Populists at the Gate

2010 Will Reverse Much of What Democrats Have Gained

In the beginning, it was nothing more than knee-jerk catharsis, drawn from the tattered, frustrated, and disenfranchised remnants of small-c conservatives and angry libertarians. It was disorganized and chronically off-message, defenseless against being used as a public soapbox by every ‘birther’ conspiracist and one-world-government loon that didn’t feel he had a large enough audience on the Ron Paul internet forums. It was derided as far-right fringe, dismissed as corporate astroturf, and joyfully mocked as latently homosexual.

But after everyone took their jabs, everyone cracked their jokes, the guffaws died down and the cable news anchors dried their eyes of the tears of laughter they had shed, it remained. Now, as the Tea Party Movement gears up to hold its first national convention in Nashville next month, it does so with polling numbers from NBC/WSJ that suggest it is substantially more popular than either the Democratic or Republican party. It has evolved from an amateurish, angry mob to an increasingly organized and cogent operation with a base of followers that rivals the major parties.

The time for snickering at the “teabaggers” is over. They’re “tea partiers.”

“Elections have consequences.” Those three words deftly understate the impact that 2008 had on the Republican Party. In the aftermath of their defeat, the GOP was not merely out of power, but also leaderless and adrift. In the year that has followed, there has been little consensus on who is in charge, on what platform Republicans should compete, on whether or not the party should move to the right or the left, or even on what “right” and “left” really mean. In the braying, bickering din that has become the Republican Party’s not-quite-internal monologue, Newt Gingrich and Dick Cheney compete for airtime on equal ground with Rush Limbaugh and Joe the Plumber.

It is against this backdrop of intense Republican dysfunctionality that the Tea Party has risen to prominence. In the power vacuum, the Tea Party became the loyal opposition not by choice, but by default. As an anti-establishment, populist voice in an era of widespread economic and security fears, the Tea Party Movement gained power just by showing up. There was no grand coalition of shadowy interests or savvy media manipulators behind this feat — it was a matter of circumstance, of right place and right time.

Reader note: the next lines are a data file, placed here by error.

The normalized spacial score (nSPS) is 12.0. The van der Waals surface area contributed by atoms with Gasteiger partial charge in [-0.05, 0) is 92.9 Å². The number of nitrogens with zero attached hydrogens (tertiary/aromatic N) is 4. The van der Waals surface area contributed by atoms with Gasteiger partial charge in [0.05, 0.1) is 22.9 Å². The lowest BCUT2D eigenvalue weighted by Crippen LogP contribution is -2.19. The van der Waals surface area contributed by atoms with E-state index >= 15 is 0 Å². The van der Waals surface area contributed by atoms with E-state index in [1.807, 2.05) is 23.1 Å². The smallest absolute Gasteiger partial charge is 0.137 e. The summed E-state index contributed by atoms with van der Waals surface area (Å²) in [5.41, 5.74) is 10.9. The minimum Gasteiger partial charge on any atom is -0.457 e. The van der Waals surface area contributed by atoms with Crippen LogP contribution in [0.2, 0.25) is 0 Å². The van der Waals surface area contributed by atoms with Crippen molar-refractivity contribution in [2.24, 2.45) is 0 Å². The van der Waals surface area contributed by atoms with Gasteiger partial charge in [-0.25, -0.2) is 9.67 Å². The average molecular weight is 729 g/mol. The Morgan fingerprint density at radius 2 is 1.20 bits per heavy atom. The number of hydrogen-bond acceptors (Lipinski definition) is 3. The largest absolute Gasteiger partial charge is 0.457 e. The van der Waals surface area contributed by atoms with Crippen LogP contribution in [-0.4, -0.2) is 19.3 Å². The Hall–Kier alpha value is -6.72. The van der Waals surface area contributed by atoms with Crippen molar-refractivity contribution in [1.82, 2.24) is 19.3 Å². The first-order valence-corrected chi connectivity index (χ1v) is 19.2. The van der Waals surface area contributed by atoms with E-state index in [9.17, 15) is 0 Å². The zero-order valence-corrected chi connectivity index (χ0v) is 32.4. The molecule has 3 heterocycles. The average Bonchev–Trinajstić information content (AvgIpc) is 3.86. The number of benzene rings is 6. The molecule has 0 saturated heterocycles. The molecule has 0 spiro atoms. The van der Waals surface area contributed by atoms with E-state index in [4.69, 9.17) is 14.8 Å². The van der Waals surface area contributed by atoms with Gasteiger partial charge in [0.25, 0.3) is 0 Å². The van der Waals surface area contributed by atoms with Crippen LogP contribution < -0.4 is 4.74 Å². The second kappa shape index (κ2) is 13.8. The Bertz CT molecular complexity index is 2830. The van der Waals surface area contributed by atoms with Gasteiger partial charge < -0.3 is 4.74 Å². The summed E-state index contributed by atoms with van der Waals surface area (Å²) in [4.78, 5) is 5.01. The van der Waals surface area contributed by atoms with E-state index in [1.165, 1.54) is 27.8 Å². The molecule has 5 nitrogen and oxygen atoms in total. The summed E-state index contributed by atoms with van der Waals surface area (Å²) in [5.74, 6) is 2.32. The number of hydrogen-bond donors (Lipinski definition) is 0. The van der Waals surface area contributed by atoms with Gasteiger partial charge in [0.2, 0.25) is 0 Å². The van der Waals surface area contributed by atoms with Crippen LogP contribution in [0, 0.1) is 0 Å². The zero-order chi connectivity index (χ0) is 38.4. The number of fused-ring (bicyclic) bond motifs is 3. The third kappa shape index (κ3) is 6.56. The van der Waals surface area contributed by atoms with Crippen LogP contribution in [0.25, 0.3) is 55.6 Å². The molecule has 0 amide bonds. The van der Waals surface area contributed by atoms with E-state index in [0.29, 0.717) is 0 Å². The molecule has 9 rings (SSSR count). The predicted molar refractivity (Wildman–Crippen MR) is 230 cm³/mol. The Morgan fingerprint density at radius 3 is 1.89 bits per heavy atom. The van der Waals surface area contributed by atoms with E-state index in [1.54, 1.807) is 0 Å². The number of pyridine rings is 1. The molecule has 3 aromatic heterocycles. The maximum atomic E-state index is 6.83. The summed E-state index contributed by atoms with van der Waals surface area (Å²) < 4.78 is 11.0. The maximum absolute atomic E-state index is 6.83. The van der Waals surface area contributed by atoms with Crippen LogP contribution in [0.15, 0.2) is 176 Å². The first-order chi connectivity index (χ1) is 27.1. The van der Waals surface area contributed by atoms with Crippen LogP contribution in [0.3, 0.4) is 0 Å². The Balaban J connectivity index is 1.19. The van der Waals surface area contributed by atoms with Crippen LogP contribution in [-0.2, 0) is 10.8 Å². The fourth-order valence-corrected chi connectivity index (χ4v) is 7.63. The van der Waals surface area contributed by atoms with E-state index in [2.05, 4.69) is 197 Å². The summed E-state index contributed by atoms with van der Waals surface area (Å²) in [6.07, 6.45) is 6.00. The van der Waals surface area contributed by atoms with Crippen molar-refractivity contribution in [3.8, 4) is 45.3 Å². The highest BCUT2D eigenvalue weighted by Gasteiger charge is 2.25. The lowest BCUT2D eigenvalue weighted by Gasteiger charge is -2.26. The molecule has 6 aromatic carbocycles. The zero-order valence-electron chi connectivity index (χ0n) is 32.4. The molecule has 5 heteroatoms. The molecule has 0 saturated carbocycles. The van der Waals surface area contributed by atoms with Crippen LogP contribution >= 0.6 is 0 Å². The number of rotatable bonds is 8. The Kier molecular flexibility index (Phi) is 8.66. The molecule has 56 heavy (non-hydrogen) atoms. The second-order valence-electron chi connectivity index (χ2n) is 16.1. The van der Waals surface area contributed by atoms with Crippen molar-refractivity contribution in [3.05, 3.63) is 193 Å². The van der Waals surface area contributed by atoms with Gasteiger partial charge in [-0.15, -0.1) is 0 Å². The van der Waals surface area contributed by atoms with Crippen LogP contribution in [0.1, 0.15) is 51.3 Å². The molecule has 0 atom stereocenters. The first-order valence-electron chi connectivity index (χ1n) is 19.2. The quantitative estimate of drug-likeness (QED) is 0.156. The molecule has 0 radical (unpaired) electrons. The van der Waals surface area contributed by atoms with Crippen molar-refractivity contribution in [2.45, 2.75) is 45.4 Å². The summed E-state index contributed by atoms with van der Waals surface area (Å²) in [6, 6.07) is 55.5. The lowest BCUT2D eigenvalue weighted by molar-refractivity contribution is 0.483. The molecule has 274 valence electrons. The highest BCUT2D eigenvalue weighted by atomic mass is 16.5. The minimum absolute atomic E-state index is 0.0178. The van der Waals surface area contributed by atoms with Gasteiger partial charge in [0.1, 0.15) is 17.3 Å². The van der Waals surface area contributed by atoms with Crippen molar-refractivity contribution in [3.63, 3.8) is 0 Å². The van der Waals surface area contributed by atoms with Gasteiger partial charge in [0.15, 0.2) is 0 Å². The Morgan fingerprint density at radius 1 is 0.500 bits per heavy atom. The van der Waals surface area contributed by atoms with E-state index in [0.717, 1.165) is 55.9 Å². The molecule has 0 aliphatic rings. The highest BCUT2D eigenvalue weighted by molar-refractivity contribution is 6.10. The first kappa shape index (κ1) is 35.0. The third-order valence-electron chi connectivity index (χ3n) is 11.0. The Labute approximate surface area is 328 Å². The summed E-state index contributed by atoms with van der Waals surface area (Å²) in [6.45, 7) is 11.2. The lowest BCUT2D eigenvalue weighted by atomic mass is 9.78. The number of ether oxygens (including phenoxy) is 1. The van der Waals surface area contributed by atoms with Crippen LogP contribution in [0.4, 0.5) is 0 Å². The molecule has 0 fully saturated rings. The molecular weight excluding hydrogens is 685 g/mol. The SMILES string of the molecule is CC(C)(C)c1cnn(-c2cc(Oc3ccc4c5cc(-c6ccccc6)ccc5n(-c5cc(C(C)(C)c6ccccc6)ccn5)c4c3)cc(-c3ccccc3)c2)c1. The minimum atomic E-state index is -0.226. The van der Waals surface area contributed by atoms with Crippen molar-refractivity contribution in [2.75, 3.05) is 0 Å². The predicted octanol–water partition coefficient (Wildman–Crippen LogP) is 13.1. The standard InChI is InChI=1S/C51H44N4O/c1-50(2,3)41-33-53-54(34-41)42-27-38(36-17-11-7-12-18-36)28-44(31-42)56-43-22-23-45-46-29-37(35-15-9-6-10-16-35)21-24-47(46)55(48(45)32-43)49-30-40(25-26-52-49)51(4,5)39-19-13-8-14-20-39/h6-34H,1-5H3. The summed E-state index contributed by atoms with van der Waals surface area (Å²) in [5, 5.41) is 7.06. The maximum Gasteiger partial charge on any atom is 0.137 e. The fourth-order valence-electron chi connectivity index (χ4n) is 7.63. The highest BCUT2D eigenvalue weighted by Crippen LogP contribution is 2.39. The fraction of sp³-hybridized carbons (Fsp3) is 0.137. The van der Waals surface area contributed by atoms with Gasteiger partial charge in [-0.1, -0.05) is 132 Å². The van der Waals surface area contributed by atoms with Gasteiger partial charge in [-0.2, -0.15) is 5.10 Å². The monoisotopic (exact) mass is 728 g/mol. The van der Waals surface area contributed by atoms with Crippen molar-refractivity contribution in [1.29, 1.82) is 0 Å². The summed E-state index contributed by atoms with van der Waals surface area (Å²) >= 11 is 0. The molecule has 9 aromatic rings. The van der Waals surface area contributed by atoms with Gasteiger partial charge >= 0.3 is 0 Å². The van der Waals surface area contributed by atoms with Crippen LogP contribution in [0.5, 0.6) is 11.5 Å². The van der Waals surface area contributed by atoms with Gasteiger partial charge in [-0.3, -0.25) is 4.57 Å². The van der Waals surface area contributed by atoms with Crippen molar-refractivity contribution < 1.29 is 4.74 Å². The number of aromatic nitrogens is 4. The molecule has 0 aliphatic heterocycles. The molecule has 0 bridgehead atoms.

What has resulted is simultaneously the best and the worst of democracy.

The best: despite all the epithets that are thrown at it, the Tea Party Movement has tapped into a deep and genuine dissatisfaction over the direction of the country. It represents the ability of spontaneous, grassroots activism to spur democratic change. It has ushered in a groundswell of political involvement that believers in democracy should hope to sustain, rather than quash.

The worst: just as the Tea Party gained power by circumstance, it seems to choose its standard-bearers just as arbitrarily. The absurd process by which the Tea Party adopts its favorite sons is best exemplified by Joe Wilson, a no-name congressman from no-where, who instantly raised a staggering $3 million for his 2010 race ($1.2m more than his opponent) merely by being disrespectful to the President on national television. If you promise fame, money, and power to those who say outrageous things, you will find no shortage of outrageous people. Waves of demagogues and unscrupulous politicos have made Tea Party gatherings their stalking grounds, speaking whatever shibboleths are necessary to attract their next clutch of followers.